Synchronization License Fee
The synchronization fee is what the production company pays to have the right to use the “composition.” This is not the specific recording of the song, but the song itself. Permission needs to be granted from the songwriter and music publisher. Most likely if you are an independent artist, you are both.
Master Use License Fee
The master use fee is what the production company pays for the right to use the “master recording.” The master recording is your recording of the song, whether it is on CD, audio tape, DAT or an mp3 file. If you have a cover song, it is your unique recording or version of the song. (If that’s the case, the film maker will still need to get the synchronization right from the publisher of the song). Always make sure you have complete ownership of the master recording. If you have a publishing deal or have other business deals with a record label, manager, recording studio, or have co-written the song, there’s a good chance you don’t have complete control over your recordings. A music supervisor has to figure out who owns the master and deal with that person or party only.
Like I said earlier, if you wrote the song and own the recording, many times the master and sync fees are combined into one fee. Again, you have an advantage in this as an independent, because it makes things easier and faster for the Music Supervisor.
Synchronization fees are typically low for television, even for hit songs, because there is so much money to be made on the “back-end” in royalties. A lot of TV shows are even starting to not pay anything for this. The master fees can be quite high if a song is owned by a record label. The reason is that the owner of the master recording does not receive any royalties or back-end payments (only the publisher and copyright owners receive royalties). Therefore, the master fee is the only payment a record label will get. Also, master and synchronization fees are usually much higher for feature films because films don’t generate any royalties when played in the United States.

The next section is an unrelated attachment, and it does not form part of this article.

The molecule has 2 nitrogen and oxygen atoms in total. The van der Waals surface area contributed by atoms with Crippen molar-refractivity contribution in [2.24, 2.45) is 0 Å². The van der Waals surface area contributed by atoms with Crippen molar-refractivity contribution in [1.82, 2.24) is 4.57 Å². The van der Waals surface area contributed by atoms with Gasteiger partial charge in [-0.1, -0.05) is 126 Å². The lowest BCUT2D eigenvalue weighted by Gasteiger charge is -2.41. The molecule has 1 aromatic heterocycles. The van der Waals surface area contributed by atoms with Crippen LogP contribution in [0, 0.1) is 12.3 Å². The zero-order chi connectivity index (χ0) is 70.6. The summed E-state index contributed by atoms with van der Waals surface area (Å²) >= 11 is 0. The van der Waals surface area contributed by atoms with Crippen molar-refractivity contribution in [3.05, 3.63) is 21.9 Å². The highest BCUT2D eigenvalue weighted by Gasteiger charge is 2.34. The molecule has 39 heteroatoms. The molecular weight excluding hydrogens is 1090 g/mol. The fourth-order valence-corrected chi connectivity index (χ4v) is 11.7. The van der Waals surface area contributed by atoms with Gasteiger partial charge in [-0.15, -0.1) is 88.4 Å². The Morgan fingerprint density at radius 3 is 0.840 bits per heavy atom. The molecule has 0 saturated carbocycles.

The real money is made on the “back-end”. This is the Public Performance royalty. Royalties are awesome. You can end up getting royalty checks for years depending on the situation. This is why it is so important to be registered with a performance rights organization such as BMI, ASCAP or SESAC. It is also why it is so important to make sure the information is filled out correctly on the music cue sheets (explained later in this chapter) that the production companies fill out.
Royalties are paid for public performances of your music. This includes when it is aired over television or in foreign movie theaters. You do not get royalties for your music that is played in a film in movie theaters in the good old US of A. Why not? Because of a court ruling in 1948 when the movie studios also owned most or all of the movie theaters. However, if that film is played internationally, performance royalties are generated (the performance rights organizations in each country collect the royalties and transfer them directly to BMI or ASCAP in the United States and it eventually gets to you). If the film is eventually broadcast on television, then performance royalties will be generated there also. A movie can end up being broadcast for years on cable, local television stations and websites, which means royalty checks for years to come.
Another way royalties can be generated in the use of films is if the song is included on the soundtrack album (if one is released). If you can, always try to negotiate the use of your song on the sound track album if one will be released and have it put into the contract. If that soundtrack also includes songs from mega-super rock stars, you’ll be in royalty heaven. The exposure alone could be phenomenal.
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